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The Fourth Wall

It seems everywhere we look theatres are responding to the mounting intensity of this year's election campaign with thoughtful pieces aimed at getting audiences to contemplate the stakes involved. Up in Boulder, the new management at Nomad Theatre, the metro area's oldest continually operating playhouse, kicks off its season with A. R. Gurney's pointed The Fourth Wall.

Originally written by the popular playwright during the first Gulf War presided over by George H.W. Bush, it has been adapted to the circumstances surrounding the current conflict spearheaded by George W. Bush. Tellingly, so little has changed that whatever script changes were made are invisible.

Photo of Scott MacLean (Floyd) and Edith Weiss (Peggy)
Scott MacLean (Floyd)
and Edith Weiss (Peggy)
Photo: Brian Miller
After listening to nightly newscasts leading up to and continuing throughout the running battle in Iraq, an unassuming American woman (Peggy) decides to salvage her emotional health by rearranging her living room. She does this by turning all her furniture to face a blank wall, thus transforming what had appeared to be a normal living room into a stage set facing the audience, and what had been her blank wall into the imaginary fourth wall that separates actors and audience.

Photo of Paul Dunne (Roger) and Rhonda Lee Brown (Julia)
Paul Dunne (Roger) and
Rhonda Lee Brown (Julia)
Photo: Brian Miller
This departure from conventional home life motivates her husband (Roger) to invite an interior designer (Julia) and a professor of theatre (Floyd) to help him straighten out his wife's compound psychological, political, and dramatic domestic statement.

Comedic veteran Edith Weiss brings just the right touch of zaniness to Peggy, a disarming ploy that gets us to consider her serious pleadings for more compassion in our personal and collective relationships. Apron in place, never fully losing the trappings of normalcy, Weiss leads us on a surreal journey through the fourth wall, to a world that holds the hope of something better than the war-based one she is now being asked to accept.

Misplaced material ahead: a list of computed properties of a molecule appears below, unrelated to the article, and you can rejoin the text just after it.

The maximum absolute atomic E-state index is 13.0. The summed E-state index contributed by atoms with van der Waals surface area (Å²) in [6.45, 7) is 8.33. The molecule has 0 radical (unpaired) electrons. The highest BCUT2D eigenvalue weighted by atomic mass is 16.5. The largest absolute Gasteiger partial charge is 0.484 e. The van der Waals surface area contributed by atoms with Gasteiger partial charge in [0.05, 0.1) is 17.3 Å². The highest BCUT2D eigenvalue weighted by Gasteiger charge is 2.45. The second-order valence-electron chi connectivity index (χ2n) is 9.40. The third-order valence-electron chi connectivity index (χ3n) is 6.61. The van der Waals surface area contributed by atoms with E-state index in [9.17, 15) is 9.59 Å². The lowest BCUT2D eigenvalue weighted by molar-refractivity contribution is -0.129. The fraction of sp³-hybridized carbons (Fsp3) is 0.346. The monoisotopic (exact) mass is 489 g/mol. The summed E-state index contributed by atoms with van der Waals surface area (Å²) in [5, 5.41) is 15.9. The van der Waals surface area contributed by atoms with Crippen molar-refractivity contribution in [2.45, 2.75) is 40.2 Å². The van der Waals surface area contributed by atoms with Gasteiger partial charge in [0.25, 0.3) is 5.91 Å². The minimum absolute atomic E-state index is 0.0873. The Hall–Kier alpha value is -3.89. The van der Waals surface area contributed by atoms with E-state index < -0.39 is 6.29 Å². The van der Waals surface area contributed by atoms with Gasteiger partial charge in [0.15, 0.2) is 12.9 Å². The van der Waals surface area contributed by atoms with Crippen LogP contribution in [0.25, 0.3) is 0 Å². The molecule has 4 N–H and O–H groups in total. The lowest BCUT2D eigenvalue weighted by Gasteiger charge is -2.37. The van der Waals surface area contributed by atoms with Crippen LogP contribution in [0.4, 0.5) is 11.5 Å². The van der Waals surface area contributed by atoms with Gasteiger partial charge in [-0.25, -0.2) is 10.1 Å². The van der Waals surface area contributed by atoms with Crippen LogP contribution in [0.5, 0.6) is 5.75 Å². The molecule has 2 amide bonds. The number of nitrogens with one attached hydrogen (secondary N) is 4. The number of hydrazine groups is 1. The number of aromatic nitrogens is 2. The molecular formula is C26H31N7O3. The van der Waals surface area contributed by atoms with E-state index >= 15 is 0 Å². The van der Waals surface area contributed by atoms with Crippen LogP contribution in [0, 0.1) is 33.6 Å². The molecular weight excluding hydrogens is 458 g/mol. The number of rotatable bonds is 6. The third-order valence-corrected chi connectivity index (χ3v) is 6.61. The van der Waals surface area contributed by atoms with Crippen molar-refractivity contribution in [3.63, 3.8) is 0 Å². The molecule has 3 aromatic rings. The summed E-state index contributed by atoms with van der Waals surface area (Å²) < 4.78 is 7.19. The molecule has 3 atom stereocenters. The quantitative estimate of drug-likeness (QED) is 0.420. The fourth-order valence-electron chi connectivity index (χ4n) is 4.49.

Paul Dunne plays the level-headed Roger, a sharply dressed, intelligent businessman who yearns for an uncomplicated, apolitical life in the suburbs. Despite his conservative leanings, Donne's Roger is genial and patient, trying hard to understand Peggy's concerns.

Sophisticated and attractive Julia, brought to larger-than-life fulfillment by Rhonda Lee Brown, quickly turns old friend Roger's well-intentioned invitation into a romantic challenge. We share in Brown's fun as she amplifies her affectations to highlight the theatrical shift created by the fourth wall, and again as she resumes a naturalistic acting style when the story's dynamics shift. Her nonchalance in proposing that Roger have Peggy locked up—"like Blanche Dubois," to create a riveting scene—takes the cake.

Caught between Peggy's fear of government plots and Julia's romantic plot lines, Roger is initially relieved when Floyd shows up to help him find a sensible dramatic solution to this plight. But Floyd is mesmerized by the fourth wall, and quickly validates Peggy's creation as both psychologically and dramatically significant.

Scott MacLean brings a self-possessed, feline quality to Floyd, carefully examining and then taking control of his surroundings. McLean meets the challenge of making Floyd a gay artist, a Don Juan, and a credible academic, and shares a particularly fun scene with Brown in which Floyd and Julia explore some startling coincidences in their lives.

Directed by Billie McBride, the long one-act (1 hours) moves quickly, despite occasional esoteric digressions in the script, and is topped off by Brian Miller's marvelous lighting effect that bridges the gap between where we find ourselves today and where we could go if, like Peggy, we are willing to break the fourth wall and make a connection with those who inhabit the world beyond our own limited space.

The Nomad Theatre's production of The Fourth Wall runs through November 7th. 303-774-4037.

Bob Bows

 

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